MBA or MS? Analytics program rankings on the near horizon

By Michael Goul, chairman

Department of Information Systems

Michael Goul

Master of Science (MS) in analytics programs are entering into the rankings fray, and it seems that many of these grading efforts are mirroring the approaches used to rank MBA programs. More and more emails arrive in my inbox each day asking for information about the W. P. Carey School’s Bachelor of Science in Business Data Analytics and Master of Science in Business Analytics degress. The types of questions rankers ask suggest a wide variety of factors under consideration. Along with the traditional metrics such as size of program, backgrounds of entering students, enrollment trajectories, etc., some are questions asking us to make comparisons like these: “How does an analytics graduate compare with a newly minted MBA?” or “Why shouldn’t a school just opt to offer a few analytics elective courses within their MBA program?” This preoccupation with contrasting analytics programs to the MBA is an interesting phenomenon that we didn’t see when other specialized master of science degrees were launched in business schools.

Inquiries arrive from all kinds of sources — not just the usual ones like U.S. News & World Report — leading me to believe that we are in for a wide variety of ranking paradigms, mixing together a potpourri of programs that may be tops in some rankings and not in others. Some are university-wide programs and others are predominantly flavored by a single discipline: e.g., statistics, computer science, business, etc. Analytics vendors sponsor a few programs, and yet others focus in one area of analytics, such as predictive analytics or operations research modeling. All of this should further confuse the rankings outcomes.

But maybe some rankings confusion is a good thing; it will reflect the healthy variety of analytics preparation opportunities available and dispel the myth there is a one-size-fits-all curriculum meeting the needs of all recruiters. Many recruiters I’ve talked to maintain that when they are seeking a data scientist who can be a leader in bringing analytics prowess to their organizations, they are opting to raid other companies. Shortly after assuming their new positions, those analytics leaders realize they need to build teams capable of tackling the variety of opportunities they find, and they are looking to university programs for new talent. That new talent most often brings a mix of academic background and work experience to the table. In addition, many leaders are getting involved in programs by serving on industry advisory boards or by offering internships — basically playing important roles where they have an opportunity to help shape curriculum.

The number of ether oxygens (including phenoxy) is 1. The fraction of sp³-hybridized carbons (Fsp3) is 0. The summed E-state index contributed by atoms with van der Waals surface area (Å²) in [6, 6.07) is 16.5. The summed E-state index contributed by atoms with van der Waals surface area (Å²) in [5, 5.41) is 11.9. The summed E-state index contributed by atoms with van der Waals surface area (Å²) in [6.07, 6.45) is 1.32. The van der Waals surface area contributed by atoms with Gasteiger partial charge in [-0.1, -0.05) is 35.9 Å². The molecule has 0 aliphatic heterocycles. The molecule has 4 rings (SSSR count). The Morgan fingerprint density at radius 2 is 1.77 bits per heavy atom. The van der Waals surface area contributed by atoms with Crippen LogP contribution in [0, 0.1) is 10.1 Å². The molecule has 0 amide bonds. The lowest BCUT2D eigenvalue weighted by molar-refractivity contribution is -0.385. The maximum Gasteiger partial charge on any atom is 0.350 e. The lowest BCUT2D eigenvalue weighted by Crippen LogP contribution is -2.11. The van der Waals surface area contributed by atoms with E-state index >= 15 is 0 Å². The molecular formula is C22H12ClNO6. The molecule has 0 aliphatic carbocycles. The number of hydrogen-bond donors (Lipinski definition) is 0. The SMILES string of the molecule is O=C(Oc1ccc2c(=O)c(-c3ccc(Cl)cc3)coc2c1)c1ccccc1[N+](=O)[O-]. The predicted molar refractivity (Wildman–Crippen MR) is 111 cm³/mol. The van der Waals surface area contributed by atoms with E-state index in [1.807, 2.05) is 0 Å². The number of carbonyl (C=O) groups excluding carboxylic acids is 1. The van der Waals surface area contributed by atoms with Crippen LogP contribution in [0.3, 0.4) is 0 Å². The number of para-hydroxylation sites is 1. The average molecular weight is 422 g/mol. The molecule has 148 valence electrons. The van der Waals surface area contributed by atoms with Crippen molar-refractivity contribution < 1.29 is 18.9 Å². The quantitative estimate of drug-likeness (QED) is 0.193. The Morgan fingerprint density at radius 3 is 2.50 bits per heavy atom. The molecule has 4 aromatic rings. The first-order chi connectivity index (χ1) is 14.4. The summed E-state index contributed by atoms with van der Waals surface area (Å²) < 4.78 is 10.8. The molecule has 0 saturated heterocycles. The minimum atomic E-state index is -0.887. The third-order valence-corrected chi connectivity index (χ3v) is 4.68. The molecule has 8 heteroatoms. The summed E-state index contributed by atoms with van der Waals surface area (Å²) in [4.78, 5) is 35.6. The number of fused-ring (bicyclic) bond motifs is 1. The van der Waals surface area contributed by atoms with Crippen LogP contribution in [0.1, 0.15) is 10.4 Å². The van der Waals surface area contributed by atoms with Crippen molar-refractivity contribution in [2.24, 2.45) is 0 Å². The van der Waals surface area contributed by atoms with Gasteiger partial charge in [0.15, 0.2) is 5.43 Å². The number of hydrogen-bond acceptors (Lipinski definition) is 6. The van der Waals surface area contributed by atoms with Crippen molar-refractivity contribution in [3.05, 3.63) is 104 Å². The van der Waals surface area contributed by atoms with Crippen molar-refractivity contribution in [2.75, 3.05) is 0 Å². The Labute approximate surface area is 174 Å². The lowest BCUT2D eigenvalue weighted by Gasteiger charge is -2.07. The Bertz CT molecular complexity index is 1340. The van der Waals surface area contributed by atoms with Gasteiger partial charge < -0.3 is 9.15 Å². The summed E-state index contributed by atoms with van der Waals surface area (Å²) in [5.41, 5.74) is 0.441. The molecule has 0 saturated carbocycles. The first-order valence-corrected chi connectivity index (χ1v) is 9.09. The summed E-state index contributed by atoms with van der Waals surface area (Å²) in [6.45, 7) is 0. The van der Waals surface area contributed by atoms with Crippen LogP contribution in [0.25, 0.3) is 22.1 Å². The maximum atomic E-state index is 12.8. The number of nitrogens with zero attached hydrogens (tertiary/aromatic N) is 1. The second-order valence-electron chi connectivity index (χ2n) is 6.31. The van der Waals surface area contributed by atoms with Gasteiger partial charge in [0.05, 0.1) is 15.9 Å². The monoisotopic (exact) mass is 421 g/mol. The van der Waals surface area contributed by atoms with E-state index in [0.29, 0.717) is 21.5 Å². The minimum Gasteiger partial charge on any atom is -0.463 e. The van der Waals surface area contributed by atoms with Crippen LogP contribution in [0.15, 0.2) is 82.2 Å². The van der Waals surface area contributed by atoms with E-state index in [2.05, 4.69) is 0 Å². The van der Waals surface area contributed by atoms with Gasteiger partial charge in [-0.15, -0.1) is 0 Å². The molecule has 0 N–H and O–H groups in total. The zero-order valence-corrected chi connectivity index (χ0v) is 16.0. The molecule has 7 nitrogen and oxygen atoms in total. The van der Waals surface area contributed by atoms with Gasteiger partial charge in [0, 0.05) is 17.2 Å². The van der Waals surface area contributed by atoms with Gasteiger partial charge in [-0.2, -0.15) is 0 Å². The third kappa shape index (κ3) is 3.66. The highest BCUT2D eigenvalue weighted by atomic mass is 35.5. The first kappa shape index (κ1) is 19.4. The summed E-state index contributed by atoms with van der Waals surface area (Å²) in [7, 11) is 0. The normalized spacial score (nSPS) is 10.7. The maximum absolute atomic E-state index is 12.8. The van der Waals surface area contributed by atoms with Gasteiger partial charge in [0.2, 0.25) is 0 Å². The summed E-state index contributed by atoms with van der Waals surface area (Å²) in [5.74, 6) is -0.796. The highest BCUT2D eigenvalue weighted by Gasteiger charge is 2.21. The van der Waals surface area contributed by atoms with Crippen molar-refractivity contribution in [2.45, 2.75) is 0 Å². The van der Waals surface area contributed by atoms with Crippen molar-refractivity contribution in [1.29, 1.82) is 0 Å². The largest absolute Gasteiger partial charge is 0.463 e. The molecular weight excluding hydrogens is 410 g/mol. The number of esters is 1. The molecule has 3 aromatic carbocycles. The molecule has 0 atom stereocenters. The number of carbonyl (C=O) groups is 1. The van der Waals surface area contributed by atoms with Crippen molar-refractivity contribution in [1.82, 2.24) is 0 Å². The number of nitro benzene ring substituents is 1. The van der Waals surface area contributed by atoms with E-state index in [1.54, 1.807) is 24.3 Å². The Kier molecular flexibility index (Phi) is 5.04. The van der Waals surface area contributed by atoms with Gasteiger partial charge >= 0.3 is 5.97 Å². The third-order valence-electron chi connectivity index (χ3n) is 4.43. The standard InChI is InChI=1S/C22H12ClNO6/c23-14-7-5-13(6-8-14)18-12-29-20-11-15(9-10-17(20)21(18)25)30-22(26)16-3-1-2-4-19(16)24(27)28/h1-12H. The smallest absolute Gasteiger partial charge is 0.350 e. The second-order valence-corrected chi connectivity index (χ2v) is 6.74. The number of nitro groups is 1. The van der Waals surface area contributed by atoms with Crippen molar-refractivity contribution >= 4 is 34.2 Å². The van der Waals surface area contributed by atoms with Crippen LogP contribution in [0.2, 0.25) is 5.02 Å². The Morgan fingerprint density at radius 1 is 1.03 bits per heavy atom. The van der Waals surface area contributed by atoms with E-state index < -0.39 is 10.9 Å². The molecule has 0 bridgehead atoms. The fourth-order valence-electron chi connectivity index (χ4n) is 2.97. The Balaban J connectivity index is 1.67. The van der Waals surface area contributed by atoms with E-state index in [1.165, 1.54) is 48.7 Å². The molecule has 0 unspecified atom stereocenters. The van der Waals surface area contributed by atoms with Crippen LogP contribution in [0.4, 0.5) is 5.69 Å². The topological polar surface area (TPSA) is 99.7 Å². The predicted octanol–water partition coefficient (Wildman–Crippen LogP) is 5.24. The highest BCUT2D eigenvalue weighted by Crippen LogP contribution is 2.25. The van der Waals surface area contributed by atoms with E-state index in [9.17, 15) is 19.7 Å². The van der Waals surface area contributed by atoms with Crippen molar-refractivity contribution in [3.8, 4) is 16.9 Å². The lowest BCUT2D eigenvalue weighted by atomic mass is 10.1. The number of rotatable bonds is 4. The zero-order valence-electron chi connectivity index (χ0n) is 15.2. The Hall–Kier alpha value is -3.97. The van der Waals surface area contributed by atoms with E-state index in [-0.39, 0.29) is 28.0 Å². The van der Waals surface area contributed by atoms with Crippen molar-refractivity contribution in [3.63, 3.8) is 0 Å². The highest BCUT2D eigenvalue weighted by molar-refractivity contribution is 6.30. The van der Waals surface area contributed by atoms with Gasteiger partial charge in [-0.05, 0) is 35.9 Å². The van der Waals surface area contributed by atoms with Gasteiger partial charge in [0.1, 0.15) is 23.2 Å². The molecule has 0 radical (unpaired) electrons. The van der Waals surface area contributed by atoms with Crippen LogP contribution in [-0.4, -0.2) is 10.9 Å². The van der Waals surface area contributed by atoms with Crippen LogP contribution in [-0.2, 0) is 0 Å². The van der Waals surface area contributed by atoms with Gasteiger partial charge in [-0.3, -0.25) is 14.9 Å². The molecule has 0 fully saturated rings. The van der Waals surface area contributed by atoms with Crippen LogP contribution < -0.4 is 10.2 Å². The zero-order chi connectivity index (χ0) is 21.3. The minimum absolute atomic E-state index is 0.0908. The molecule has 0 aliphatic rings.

Flavors of analytics preparation mirror the variety of jobs currently available. A quick search of using the keyword ‘analytics’ turns up almost 5,000 positions. There are positions in web analytics, fraud analytics, social analytics, manufacturing analytics, marketing analytics, account analytics, health care data analytics, video analytics, newsroom analytics, risk and compliance analytics … and the list goes on. This demand is spiking student interest in the pursuit of analytics degrees. Many undergraduates opt to double major; majors in marketing, computer information systems, accounting, economics or finance are all a natural fit with business data analytics. Graduate students enter with prior work experience and/or undergraduate degrees in those same domain areas. They might have depth in math or statistics, and we are seeing some who excel at linguistics or natural language processing who are targeting social media analytics careers.

Personally, I do not believe that specialized analytics programs in business schools are setting up analytics graduates to directly compete with MBAs for jobs. But simply because they are preparing for different jobs doesn’t mean that there are no opportunities for taking advantage of synergies — in program delivery for example. Analytics students can benefit from having MBAs in some of their classes, and MBAs will similarly benefit. At the W. P. Carey School, we’ve had major success in comingling MBA candidates and Master of Science candidates in select courses. Some of the best and hardest working MBA candidates actually opt to go after dual degrees — they take all of the required MBA courses and all of the MS courses.

MBA students bring strength in strategic thinking that analytics courses don’t cover in as much depth as MBA courses do. And MBA candidates learn to work with technically strong people who bring innovative insights and new ways to look at business problems and opportunities. Having a very successful MBA program and a successful MS in Business Analytics program is a win-win for students, the business school and recruiters. MBA students who opt to take some analytics courses, perhaps as electives, can grasp how emerging technologies and data assets can be harnessed for innovation. But I don’t feel that a few electives will provide the analytics preparation and depth for jobs like those posted on

One only has to take a look at that list of jobs — and especially the companies seeking candidates — to discern that the best organizations are picking up the pace in adopting analytics solutions. Having a top-ranked MBA program and a new and growing MS in Business Analytics program can attract a broad array of great companies to recruit at the W. P. Carey School.

“MBA vs. MS” is not the question from a business school’s perspectives. Having both and seeking opportunities for a win-win in areas critical for success — like faculty hiring, curriculum design, student learning outcomes and recruiting/placement — is both solid strategic thinking and analytically unambiguous.

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